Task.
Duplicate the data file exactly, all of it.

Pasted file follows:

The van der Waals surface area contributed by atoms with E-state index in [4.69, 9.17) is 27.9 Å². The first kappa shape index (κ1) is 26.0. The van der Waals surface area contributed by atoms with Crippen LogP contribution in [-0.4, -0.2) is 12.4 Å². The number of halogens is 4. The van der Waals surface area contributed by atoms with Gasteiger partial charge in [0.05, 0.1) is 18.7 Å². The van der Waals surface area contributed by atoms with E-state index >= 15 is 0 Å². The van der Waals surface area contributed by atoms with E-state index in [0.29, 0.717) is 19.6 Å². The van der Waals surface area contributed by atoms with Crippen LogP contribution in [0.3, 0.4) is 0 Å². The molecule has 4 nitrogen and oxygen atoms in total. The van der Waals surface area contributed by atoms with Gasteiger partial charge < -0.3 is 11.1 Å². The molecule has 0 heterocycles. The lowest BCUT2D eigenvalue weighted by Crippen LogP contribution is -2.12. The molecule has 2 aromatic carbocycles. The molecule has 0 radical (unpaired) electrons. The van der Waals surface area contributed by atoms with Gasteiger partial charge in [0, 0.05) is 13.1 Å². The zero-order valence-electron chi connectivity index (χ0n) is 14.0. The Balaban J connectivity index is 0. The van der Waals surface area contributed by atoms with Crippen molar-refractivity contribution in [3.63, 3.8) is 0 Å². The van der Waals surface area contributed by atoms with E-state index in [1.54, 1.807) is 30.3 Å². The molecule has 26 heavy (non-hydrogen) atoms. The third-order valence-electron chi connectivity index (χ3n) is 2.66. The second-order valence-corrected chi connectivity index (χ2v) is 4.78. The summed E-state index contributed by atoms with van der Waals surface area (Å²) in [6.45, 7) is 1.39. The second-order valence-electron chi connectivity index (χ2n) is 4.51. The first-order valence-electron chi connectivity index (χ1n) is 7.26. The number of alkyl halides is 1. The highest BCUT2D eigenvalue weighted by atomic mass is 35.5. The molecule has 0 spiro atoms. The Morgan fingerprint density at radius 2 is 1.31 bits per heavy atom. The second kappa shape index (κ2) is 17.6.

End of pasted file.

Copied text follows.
The van der Waals surface area contributed by atoms with E-state index in [4.69, 9.17) is 27.9 Å². The first kappa shape index (κ1) is 26.0. The van der Waals surface area contributed by atoms with Crippen LogP contribution in [-0.4, -0.2) is 12.4 Å². The number of halogens is 4. The van der Waals surface area contributed by atoms with Gasteiger partial charge in [0.05, 0.1) is 18.7 Å². The van der Waals surface area contributed by atoms with E-state index >= 15 is 0 Å². The van der Waals surface area contributed by atoms with E-state index in [0.29, 0.717) is 19.6 Å². The van der Waals surface area contributed by atoms with Crippen LogP contribution in [0.3, 0.4) is 0 Å². The molecule has 4 nitrogen and oxygen atoms in total. The van der Waals surface area contributed by atoms with Gasteiger partial charge < -0.3 is 11.1 Å². The molecule has 0 heterocycles. The lowest BCUT2D eigenvalue weighted by Crippen LogP contribution is -2.12. The molecule has 2 aromatic carbocycles. The molecule has 0 radical (unpaired) electrons. The van der Waals surface area contributed by atoms with Gasteiger partial charge in [0, 0.05) is 13.1 Å². The zero-order valence-electron chi connectivity index (χ0n) is 14.0. The Balaban J connectivity index is 0. The van der Waals surface area contributed by atoms with Crippen molar-refractivity contribution in [3.63, 3.8) is 0 Å². The van der Waals surface area contributed by atoms with E-state index in [1.54, 1.807) is 30.3 Å². The molecule has 26 heavy (non-hydrogen) atoms. The third-order valence-electron chi connectivity index (χ3n) is 2.66. The second-order valence-corrected chi connectivity index (χ2v) is 4.78. The summed E-state index contributed by atoms with van der Waals surface area (Å²) in [6.45, 7) is 1.39. The second-order valence-electron chi connectivity index (χ2n) is 4.51. The first-order valence-electron chi connectivity index (χ1n) is 7.26. The number of alkyl halides is 1. The highest BCUT2D eigenvalue weighted by atomic mass is 35.5. The molecule has 0 spiro atoms. The Morgan fingerprint density at radius 2 is 1.31 bits per heavy atom. The second kappa shape index (κ2) is 17.6.